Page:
iByron


quality posts: 40 Private Messages iByron
ERMD wrote:I like to experience wine myself, not analyze. Let me explain. MM, I believe you are in music. So if you listen in concert BB King, Eric Clapton or even a local garage band, can you REALLY enjoy the music or is it just second nature to be able to pick up that 1 missed note or off place chord? Does it become more like work. That is why I dont go for the descriptors in wine. I like the experience. Sitting with a friend in Paso eating local food or maybe Rhone area of France.

I guess what I'm getting at is dont let it become a necessity to analyze, but enjoy



Why did someone have to bring up a musical analogy.

James Blacking's "How Musical is Man?" which I read years ago, and Daniel Levitin's "This is Your Brain on Music" which I'm in the process of reading now both posit the same idea: that musicality is innate in man.

"Musicality" is not the same thing as technical facility and virtuosity in a specific instrument or voice. Everyone has the ability to identify music (even when they've never heard it before), to articulate which musics (styles, songs, genres, etc.) they like (and don't like), to discern good examples of a type of music performance from bad examples, and to talk with some degree of intelligence about all of it. That ability is musicality.

They also suggest that the reason we have some level of musicality is because music is integral to our cultures and we -- and here I mean all of humankind, as no human society has ever existed without some form of music -- are surrounded by it from the get go. Our mothers lull us to sleep as babies. As children we play ring games. We attend religious services. We encounter street vendors and ice cream trucks. We participate in parties, weddings, festivals and parades. We honor dignitaries. We watch movies and plays. We send soldiers off to war. We memorialize the dead. We do all of that with some form of music.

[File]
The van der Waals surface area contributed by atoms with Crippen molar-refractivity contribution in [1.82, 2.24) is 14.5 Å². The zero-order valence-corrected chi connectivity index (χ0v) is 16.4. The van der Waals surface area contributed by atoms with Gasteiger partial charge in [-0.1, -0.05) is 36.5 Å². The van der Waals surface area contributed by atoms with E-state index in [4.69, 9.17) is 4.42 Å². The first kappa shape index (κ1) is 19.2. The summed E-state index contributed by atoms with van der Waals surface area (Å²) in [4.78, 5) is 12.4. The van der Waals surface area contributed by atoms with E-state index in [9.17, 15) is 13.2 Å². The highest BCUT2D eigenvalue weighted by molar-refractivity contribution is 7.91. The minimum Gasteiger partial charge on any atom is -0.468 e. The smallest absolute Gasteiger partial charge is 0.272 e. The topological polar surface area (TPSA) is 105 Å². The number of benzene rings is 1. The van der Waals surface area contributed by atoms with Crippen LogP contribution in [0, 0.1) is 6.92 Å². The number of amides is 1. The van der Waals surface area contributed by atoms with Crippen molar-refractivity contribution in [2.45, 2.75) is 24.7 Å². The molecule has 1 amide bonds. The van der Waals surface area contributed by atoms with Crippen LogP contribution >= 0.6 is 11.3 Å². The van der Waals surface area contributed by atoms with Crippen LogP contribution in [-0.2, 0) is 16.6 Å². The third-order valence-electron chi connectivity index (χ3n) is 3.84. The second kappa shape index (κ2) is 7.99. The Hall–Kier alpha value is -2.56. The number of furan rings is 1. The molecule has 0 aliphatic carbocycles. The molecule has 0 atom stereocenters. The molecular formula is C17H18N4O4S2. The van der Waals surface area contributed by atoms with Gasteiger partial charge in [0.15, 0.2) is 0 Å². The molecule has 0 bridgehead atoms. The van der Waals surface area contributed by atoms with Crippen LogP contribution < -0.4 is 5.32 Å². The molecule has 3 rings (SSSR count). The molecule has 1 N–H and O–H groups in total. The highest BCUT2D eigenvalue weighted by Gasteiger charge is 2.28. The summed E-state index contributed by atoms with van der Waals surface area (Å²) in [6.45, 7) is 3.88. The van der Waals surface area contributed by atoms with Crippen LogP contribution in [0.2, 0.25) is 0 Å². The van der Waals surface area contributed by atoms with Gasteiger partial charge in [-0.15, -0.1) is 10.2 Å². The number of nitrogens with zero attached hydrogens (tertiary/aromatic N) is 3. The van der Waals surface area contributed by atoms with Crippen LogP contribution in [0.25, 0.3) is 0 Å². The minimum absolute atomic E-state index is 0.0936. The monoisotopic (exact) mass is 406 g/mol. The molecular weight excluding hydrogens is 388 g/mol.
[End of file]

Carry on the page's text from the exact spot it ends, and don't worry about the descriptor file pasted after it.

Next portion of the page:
The fact that we are basically immersed in music gives us all the ability to appreciate and talk about music. Those who choose to study in more depth by mastering an instrument or composition or some aspect of music history or theory do not lose any enjoyment (the enjoyment is what makes them want to study it), but simply position themselves to talk at a higher level with other people who can also talk at that high level. That's all. If someone messes up your favorite tune or a record you're dancing to skips a beat, you'll know it just a surely as if you had a DMA.

The same holds for wine appreciation, except we're not immersed in wine as we are music.** If you have voluntarily chosen to immerse yourself to whatever degree in oenophila you're replicating what we all experience in music, only by choice with wine. Continuing that immersion is what will get one to the degree of wine appreciation one desires.

And don't try to get away with pooh-poohing analysis as if it's somehow a contrary force to enjoyment. Enjoyment is all analysis whether we want to admit it or not. "I like this," and "I don't like that," are statements that are the direct result of low level analysis. That you suggest actually being in Paso Robles or the Rhône would give you an enhanced experience means you've done some higher level of analysis even if unconscious.

iByron
(okay, no more musical analogies tonight)

**And that could be a good thing...my clothes would be really hard to clean if I were constantly immersed in wine.

iByron's iCellar (I'm a reciprocal CT Cellar Buddy)

Your Private WIneaux

jwhite6114


quality posts: 119 Private Messages jwhite6114
iByron wrote:Why did someone have to bring up a musical analogy.